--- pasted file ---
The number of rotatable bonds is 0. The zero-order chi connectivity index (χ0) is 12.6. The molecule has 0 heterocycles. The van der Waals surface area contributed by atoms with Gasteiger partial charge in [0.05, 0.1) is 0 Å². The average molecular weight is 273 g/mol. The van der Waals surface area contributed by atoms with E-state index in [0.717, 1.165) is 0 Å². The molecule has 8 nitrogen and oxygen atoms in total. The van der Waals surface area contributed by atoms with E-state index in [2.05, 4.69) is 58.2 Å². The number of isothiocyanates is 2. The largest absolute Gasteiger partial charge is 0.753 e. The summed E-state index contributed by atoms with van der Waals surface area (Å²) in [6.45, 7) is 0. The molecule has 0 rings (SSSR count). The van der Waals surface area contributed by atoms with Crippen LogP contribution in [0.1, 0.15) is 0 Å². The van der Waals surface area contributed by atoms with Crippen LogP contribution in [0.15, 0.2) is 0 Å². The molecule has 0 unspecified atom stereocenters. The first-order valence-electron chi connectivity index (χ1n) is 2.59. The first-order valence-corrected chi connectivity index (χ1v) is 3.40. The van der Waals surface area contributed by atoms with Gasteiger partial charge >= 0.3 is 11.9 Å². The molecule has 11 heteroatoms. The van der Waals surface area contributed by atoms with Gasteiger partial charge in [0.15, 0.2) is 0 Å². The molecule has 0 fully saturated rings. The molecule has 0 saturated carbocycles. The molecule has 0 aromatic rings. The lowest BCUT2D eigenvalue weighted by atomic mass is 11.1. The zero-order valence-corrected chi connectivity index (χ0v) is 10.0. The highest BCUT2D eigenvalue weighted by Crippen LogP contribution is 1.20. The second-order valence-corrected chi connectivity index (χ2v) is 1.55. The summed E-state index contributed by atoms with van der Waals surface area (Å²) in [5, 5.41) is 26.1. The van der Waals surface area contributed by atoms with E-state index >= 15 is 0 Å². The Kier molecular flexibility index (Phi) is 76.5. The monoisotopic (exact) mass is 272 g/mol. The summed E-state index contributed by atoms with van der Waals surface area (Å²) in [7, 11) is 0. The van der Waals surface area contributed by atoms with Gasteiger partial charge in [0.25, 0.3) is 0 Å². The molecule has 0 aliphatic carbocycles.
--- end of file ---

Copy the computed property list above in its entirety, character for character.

The number of rotatable bonds is 0. The zero-order chi connectivity index (χ0) is 12.6. The molecule has 0 heterocycles. The van der Waals surface area contributed by atoms with Gasteiger partial charge in [0.05, 0.1) is 0 Å². The average molecular weight is 273 g/mol. The van der Waals surface area contributed by atoms with E-state index in [0.717, 1.165) is 0 Å². The molecule has 8 nitrogen and oxygen atoms in total. The van der Waals surface area contributed by atoms with E-state index in [2.05, 4.69) is 58.2 Å². The number of isothiocyanates is 2. The largest absolute Gasteiger partial charge is 0.753 e. The summed E-state index contributed by atoms with van der Waals surface area (Å²) in [6.45, 7) is 0. The molecule has 0 rings (SSSR count). The van der Waals surface area contributed by atoms with Crippen LogP contribution in [0.1, 0.15) is 0 Å². The van der Waals surface area contributed by atoms with Crippen LogP contribution in [0.15, 0.2) is 0 Å². The molecule has 0 unspecified atom stereocenters. The first-order valence-electron chi connectivity index (χ1n) is 2.59. The first-order valence-corrected chi connectivity index (χ1v) is 3.40. The van der Waals surface area contributed by atoms with Gasteiger partial charge >= 0.3 is 11.9 Å². The molecule has 11 heteroatoms. The van der Waals surface area contributed by atoms with Gasteiger partial charge in [0.15, 0.2) is 0 Å². The molecule has 0 fully saturated rings. The molecule has 0 saturated carbocycles. The molecule has 0 aromatic rings. The lowest BCUT2D eigenvalue weighted by atomic mass is 11.1. The zero-order valence-corrected chi connectivity index (χ0v) is 10.0. The highest BCUT2D eigenvalue weighted by Crippen LogP contribution is 1.20. The second-order valence-corrected chi connectivity index (χ2v) is 1.55. The summed E-state index contributed by atoms with van der Waals surface area (Å²) in [5, 5.41) is 26.1. The van der Waals surface area contributed by atoms with E-state index >= 15 is 0 Å². The Kier molecular flexibility index (Phi) is 76.5. The monoisotopic (exact) mass is 272 g/mol. The summed E-state index contributed by atoms with van der Waals surface area (Å²) in [7, 11) is 0. The van der Waals surface area contributed by atoms with Gasteiger partial charge in [0.25, 0.3) is 0 Å². The molecule has 0 aliphatic carbocycles.